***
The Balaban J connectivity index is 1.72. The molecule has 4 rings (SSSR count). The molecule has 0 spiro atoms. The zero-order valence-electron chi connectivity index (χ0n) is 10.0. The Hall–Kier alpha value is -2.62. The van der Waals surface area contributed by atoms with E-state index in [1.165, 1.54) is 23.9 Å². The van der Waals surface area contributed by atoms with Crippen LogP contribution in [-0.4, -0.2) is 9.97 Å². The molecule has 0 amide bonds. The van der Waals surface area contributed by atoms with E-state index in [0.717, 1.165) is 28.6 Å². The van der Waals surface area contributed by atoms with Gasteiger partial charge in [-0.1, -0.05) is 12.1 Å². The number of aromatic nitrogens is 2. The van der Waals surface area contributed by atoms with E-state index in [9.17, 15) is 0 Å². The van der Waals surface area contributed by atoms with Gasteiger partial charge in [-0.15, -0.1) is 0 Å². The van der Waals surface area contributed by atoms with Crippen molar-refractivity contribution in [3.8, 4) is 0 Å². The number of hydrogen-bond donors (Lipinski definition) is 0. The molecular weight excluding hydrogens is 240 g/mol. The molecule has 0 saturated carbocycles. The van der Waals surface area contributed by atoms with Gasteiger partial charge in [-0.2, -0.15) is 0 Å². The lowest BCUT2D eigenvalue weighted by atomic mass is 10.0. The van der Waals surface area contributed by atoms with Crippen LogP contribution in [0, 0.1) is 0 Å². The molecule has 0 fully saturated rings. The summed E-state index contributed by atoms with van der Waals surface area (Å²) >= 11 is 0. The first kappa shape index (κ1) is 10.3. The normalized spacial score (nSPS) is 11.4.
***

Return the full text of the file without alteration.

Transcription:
The Balaban J connectivity index is 1.72. The molecule has 4 rings (SSSR count). The molecule has 0 spiro atoms. The zero-order valence-electron chi connectivity index (χ0n) is 10.0. The Hall–Kier alpha value is -2.62. The van der Waals surface area contributed by atoms with E-state index in [1.165, 1.54) is 23.9 Å². The van der Waals surface area contributed by atoms with Crippen LogP contribution in [-0.4, -0.2) is 9.97 Å². The molecule has 0 amide bonds. The van der Waals surface area contributed by atoms with E-state index in [0.717, 1.165) is 28.6 Å². The van der Waals surface area contributed by atoms with Gasteiger partial charge in [-0.1, -0.05) is 12.1 Å². The number of aromatic nitrogens is 2. The van der Waals surface area contributed by atoms with E-state index in [9.17, 15) is 0 Å². The van der Waals surface area contributed by atoms with Gasteiger partial charge in [-0.15, -0.1) is 0 Å². The van der Waals surface area contributed by atoms with Crippen molar-refractivity contribution in [3.8, 4) is 0 Å². The number of hydrogen-bond donors (Lipinski definition) is 0. The molecular weight excluding hydrogens is 240 g/mol. The molecule has 0 saturated carbocycles. The van der Waals surface area contributed by atoms with Gasteiger partial charge in [-0.2, -0.15) is 0 Å². The lowest BCUT2D eigenvalue weighted by atomic mass is 10.0. The van der Waals surface area contributed by atoms with Crippen LogP contribution in [0, 0.1) is 0 Å². The molecule has 0 fully saturated rings. The summed E-state index contributed by atoms with van der Waals surface area (Å²) >= 11 is 0. The first kappa shape index (κ1) is 10.3. The normalized spacial score (nSPS) is 11.4.